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SIRN project continues to build out

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The roll-out of North Dakota’s new radio system – that will allow first responders to talk to each other – continues.

The system is called “SIRN” (siren) – for “State Interoperable Radio Network.”

"Say you have some sort of event that is crossing jurisdictions — maybe a police event," said North Dakota Information Technology Cloud and Infrastructure Director Craig Felchle. "Those groups can now talk to each other, seamlessly, as you would go from one jurisdiction to another."

The SIRN project has already been rolled out in the Williston, Minot, Grand Forks and Bismarck-Mandan areas.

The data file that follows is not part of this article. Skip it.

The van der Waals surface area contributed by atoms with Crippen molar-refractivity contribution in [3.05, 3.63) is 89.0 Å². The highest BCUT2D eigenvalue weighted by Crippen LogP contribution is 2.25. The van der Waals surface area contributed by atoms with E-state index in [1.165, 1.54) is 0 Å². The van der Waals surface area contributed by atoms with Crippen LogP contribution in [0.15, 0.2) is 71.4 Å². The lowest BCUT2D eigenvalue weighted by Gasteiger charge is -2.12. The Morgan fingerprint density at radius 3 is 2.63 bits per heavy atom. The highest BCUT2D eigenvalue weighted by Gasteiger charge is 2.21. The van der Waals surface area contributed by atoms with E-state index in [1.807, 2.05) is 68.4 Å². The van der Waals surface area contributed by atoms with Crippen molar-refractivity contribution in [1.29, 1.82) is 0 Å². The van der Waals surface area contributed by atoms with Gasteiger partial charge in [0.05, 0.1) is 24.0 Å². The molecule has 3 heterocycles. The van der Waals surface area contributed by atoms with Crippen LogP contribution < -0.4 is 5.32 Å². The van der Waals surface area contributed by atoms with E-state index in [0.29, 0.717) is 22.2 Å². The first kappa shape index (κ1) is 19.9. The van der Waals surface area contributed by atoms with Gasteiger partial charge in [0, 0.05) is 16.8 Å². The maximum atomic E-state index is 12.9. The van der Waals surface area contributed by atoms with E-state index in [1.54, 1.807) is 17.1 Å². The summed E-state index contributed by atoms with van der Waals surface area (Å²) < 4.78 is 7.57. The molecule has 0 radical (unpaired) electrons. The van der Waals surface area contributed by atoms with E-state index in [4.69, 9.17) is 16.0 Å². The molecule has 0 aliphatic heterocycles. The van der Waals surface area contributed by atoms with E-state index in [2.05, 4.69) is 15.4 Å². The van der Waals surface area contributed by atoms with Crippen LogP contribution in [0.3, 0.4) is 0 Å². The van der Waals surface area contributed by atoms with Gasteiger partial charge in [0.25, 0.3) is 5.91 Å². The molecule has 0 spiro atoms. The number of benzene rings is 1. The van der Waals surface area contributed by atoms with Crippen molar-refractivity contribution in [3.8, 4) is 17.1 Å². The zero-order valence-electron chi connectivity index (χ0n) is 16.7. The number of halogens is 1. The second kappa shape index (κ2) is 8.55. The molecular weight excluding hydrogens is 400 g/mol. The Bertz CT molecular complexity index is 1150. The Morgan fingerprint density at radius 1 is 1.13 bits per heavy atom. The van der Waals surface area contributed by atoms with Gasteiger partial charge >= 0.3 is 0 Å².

"What that means is we have approximately 3500 radios on the system today, that the first responder community is using," Felchle said. "It's a major accomplishment."

Felchle says he's received a lot of positive feedback from the community.

"Clarity is much better," Felchle said. "The coverage is better in places where maybe, historically, there have been some challenges around coverage."

The project was to be completed in 2025. But Felchle said because of supply chain issues, it looks like it’s be 2026 before SIRN is complete.

"We used to be able to purchase a lot of equipment with a one-to-two month lead time," Felchle said. "Now, if we go out and purchase a generator, for example, the elad time is now tracking more like a year."

Felchle said the SIRN Project was possible because the state came together.

"We're trying to come together as a one big joint effort, to actually improve the lives of our citizens across the whole state," Felchle said. "I can't think of too many efforts where the whole state has come together in trying to accomplish something great like this."

The project has a $100 million to $150 million price tag.

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